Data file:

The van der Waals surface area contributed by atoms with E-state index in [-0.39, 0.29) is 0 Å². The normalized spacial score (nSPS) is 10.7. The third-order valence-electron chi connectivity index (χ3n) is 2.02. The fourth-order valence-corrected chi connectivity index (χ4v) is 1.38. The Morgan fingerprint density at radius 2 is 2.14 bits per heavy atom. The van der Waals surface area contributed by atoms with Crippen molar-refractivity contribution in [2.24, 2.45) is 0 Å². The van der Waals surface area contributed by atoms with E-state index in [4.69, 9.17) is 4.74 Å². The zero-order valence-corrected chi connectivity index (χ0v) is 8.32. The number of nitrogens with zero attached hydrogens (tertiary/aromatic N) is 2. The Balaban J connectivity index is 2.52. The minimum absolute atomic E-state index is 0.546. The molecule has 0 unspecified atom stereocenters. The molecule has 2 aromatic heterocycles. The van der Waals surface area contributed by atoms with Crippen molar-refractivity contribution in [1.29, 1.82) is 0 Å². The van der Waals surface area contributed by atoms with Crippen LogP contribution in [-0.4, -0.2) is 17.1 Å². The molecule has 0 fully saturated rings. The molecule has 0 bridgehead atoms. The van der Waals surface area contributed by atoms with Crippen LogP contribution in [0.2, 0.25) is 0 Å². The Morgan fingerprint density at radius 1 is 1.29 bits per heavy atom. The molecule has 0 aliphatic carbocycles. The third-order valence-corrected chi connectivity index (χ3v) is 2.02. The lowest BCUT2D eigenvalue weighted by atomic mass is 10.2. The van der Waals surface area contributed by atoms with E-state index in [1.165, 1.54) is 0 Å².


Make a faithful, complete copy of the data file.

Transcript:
The van der Waals surface area contributed by atoms with E-state index in [-0.39, 0.29) is 0 Å². The normalized spacial score (nSPS) is 10.7. The third-order valence-electron chi connectivity index (χ3n) is 2.02. The fourth-order valence-corrected chi connectivity index (χ4v) is 1.38. The Morgan fingerprint density at radius 2 is 2.14 bits per heavy atom. The van der Waals surface area contributed by atoms with Crippen molar-refractivity contribution in [2.24, 2.45) is 0 Å². The van der Waals surface area contributed by atoms with E-state index in [4.69, 9.17) is 4.74 Å². The zero-order valence-corrected chi connectivity index (χ0v) is 8.32. The number of nitrogens with zero attached hydrogens (tertiary/aromatic N) is 2. The Balaban J connectivity index is 2.52. The minimum absolute atomic E-state index is 0.546. The molecule has 0 unspecified atom stereocenters. The molecule has 2 aromatic heterocycles. The van der Waals surface area contributed by atoms with Crippen molar-refractivity contribution in [1.29, 1.82) is 0 Å². The van der Waals surface area contributed by atoms with Crippen LogP contribution in [-0.4, -0.2) is 17.1 Å². The molecule has 0 fully saturated rings. The molecule has 0 bridgehead atoms. The van der Waals surface area contributed by atoms with Crippen LogP contribution in [0.2, 0.25) is 0 Å². The Morgan fingerprint density at radius 1 is 1.29 bits per heavy atom. The molecule has 0 aliphatic carbocycles. The third-order valence-corrected chi connectivity index (χ3v) is 2.02. The lowest BCUT2D eigenvalue weighted by atomic mass is 10.2. The van der Waals surface area contributed by atoms with E-state index in [1.165, 1.54) is 0 Å².